The Essence of Easter

Last year I gave up religion for Lent. Yes you read that right. You can read more about it here. This year you might think I’ve given up writing! I haven’t, I promise. I’ve simply been spending time reflecting and savoring this Lenten season. Which is why this year I didn’t give up anything for Lent, but instead, I was inspired to two friends to give away an item a day. That’s 40 items in 40 days. And with Palm Sunday and Holy Week around the corner, it’s about time to share what I’ve learned from the experience.

Easter is not just a reminder of the incomprehensible sacrifice Jesus made in order to bring us back into relationship with God, but it is also an invitation to enter into the same kind of sacrifice. In Matthew 16:24, Jesus says, “If any of you wants to be my follower, you must turn from your selfish ways, take up your cross, and follow me.” What does it mean for us to “take up your cross”? The cross is a symbol of death, a means of execution. So would a modern day reading sound something like this: “If any of you wants to be my follower, you must turn from your selfish ways, strap yourself to the electric chair, and follow me.”? Or, “If any of you wants to be my follower, you must turn from your selfish ways, tie a noose around your neck, and follow me.”?

When you stop to think about it, what a strange thing for Jesus to require in order to be his disciple! But relationship with God has always required death. Initially it required to blood of an sacrificial animal. Jesus’ served as the perfect sacrifice fulfilling the law completely and tearing the curtain that separated us from God for once and for all. But death is still required. The death of our selfish ways, worldly desires, and sinful self. Romans 6:6-7 says, “For we know that our old self was crucified with [Christ] so that the body ruled by sin might be done away with, that we should no longer be slaves to sin – because anyone who has died has been set free from sin.”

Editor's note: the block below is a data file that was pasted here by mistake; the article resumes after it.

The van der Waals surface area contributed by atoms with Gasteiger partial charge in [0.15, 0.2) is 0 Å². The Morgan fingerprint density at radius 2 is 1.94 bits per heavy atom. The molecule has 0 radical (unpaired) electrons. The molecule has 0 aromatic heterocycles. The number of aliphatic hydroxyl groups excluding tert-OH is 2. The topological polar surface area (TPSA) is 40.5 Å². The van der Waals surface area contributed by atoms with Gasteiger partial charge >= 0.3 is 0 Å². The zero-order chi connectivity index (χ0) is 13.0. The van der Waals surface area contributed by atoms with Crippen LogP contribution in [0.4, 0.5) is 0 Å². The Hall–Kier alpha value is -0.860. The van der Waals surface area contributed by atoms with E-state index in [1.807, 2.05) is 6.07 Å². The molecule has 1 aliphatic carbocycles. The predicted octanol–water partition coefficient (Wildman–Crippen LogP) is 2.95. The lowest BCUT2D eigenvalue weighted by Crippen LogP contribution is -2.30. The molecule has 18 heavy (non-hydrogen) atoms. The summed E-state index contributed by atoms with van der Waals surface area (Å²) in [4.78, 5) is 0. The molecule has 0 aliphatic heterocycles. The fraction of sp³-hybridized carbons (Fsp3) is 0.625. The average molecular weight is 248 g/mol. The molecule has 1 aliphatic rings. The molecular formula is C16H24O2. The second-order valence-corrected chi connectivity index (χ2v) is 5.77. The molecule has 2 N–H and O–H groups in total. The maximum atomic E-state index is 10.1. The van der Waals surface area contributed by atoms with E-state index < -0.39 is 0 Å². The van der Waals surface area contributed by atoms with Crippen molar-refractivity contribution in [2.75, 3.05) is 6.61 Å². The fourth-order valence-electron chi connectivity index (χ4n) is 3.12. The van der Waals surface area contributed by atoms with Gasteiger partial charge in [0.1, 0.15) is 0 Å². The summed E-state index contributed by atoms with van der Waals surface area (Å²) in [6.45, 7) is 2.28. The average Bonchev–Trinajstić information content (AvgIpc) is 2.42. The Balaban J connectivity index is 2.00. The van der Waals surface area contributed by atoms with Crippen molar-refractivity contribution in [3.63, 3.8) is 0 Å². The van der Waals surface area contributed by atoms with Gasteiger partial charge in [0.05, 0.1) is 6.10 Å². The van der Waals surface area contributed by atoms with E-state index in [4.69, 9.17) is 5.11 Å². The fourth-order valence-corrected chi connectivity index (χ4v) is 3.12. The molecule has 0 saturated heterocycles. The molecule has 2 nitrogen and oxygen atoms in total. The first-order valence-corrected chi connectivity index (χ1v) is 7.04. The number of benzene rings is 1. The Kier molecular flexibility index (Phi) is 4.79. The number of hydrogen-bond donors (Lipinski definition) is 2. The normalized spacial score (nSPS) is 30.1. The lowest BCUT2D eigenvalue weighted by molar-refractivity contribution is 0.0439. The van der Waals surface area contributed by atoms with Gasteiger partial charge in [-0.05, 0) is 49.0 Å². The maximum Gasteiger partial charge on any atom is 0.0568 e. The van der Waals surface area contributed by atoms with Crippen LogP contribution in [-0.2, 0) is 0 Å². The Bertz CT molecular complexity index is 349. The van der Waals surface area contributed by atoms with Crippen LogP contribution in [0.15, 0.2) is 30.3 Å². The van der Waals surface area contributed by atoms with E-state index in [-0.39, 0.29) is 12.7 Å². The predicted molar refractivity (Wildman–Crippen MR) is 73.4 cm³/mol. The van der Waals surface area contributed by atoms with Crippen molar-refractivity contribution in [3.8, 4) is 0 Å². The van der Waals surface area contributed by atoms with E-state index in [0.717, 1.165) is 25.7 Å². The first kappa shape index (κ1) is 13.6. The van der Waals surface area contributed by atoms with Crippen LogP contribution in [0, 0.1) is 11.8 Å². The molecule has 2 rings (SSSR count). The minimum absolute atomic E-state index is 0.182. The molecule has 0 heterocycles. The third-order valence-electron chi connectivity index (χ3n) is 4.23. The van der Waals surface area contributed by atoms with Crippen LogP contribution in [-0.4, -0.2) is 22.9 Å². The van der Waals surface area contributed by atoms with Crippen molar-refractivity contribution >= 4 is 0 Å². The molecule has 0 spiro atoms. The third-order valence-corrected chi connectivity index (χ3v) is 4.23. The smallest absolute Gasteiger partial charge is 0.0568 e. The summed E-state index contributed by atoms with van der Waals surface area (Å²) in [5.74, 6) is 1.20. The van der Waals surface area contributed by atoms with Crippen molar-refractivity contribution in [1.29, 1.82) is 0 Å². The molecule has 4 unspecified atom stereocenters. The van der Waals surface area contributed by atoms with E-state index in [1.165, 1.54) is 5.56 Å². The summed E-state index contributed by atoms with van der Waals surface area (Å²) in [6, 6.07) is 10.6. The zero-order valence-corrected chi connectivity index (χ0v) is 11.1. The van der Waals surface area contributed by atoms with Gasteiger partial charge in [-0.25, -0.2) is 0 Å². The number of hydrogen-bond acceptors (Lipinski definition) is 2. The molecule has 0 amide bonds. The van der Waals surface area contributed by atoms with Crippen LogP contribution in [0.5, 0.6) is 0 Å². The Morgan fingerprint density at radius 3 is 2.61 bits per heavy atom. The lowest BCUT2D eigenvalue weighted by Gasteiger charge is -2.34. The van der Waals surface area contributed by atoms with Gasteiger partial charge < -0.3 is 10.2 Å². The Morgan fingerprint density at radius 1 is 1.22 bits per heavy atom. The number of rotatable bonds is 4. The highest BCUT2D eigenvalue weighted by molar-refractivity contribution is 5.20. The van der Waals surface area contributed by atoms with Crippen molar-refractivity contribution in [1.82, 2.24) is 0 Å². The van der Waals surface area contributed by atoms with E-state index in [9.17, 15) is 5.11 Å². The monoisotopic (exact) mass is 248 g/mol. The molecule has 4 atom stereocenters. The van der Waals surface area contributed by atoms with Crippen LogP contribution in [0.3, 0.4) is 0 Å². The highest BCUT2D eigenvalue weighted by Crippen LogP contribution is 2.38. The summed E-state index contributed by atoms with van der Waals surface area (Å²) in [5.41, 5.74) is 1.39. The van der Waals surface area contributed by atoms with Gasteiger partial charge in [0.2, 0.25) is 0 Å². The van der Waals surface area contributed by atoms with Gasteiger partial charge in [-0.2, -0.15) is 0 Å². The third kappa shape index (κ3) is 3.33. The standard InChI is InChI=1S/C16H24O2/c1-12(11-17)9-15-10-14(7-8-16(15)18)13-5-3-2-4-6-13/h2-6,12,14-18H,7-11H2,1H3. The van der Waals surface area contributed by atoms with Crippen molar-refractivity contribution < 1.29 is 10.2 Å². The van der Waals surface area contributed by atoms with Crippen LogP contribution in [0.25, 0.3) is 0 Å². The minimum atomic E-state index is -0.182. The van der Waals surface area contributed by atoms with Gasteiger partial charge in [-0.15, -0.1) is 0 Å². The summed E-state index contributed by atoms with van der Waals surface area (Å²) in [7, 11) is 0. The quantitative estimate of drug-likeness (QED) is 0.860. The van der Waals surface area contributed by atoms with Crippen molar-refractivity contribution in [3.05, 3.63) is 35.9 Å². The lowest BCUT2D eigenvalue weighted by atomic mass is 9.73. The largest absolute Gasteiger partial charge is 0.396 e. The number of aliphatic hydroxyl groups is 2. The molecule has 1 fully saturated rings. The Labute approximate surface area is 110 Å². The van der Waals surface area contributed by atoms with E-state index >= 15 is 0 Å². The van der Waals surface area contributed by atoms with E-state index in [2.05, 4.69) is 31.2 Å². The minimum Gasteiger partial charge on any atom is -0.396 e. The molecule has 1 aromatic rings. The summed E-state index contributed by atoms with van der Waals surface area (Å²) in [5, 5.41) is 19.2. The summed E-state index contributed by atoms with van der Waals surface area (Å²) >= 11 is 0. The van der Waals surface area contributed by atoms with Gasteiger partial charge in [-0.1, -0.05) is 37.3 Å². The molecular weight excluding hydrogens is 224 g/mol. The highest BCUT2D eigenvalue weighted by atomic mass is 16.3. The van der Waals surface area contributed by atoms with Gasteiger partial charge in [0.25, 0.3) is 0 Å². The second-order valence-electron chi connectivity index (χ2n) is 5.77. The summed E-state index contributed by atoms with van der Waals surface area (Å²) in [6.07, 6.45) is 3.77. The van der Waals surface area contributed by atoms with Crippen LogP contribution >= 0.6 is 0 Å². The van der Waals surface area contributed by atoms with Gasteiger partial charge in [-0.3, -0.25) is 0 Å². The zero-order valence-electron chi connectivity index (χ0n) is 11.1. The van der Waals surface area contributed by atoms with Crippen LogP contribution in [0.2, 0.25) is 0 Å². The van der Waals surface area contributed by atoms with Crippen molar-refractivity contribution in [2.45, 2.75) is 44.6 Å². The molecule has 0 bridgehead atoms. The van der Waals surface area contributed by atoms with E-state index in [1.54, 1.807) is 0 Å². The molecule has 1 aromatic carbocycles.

So what does it mean to “take up your cross” and be “crucified with Christ”? For me it means focusing more on others and less on myself. For me it means blessing people who maybe don’t “deserve” it but are still God’s children. It means not only giving when I have extra, but even when I don’t have enough. It means showing love, joy, peace, patience, kindness, goodness, faithfulness, gentleness, and self-control

And it means that just like my old sinful self must take up it’s cross and be crucified with Christ, my new saved self must stay connected with the risen Christ. Because I cannot do anything that looks even remotely Christ-like in my own power! As we approach the final week of Lent and draw closer to Calvary, may we also take up our cross, crucify our old self, grow closer to Christ, and remain connected to him so that our lives ultimately are a reflection of his loving sacrifice, mercy, forgiveness, and grace. Following Christ means serving, suffering, and ultimate sacrifice. Christ gave his life for me and that inspires a response of my life for him.  And isn’t that the essence of Easter!?

Happy Holy Week!

The stack so far (minus 6 items already in new homes). Anyone need some tshirts? Jeans? Shoes? (I have a lot of shoes.) A purse? A rice cooker? Pampered chef cookware?

The stack so far (minus 6 items already in new homes). Anyone need a different wardrobe? A purse? A rice cooker? Pampered chef cookware? Shoes? (I have a lot of shoes.)

We’re All “Undone”.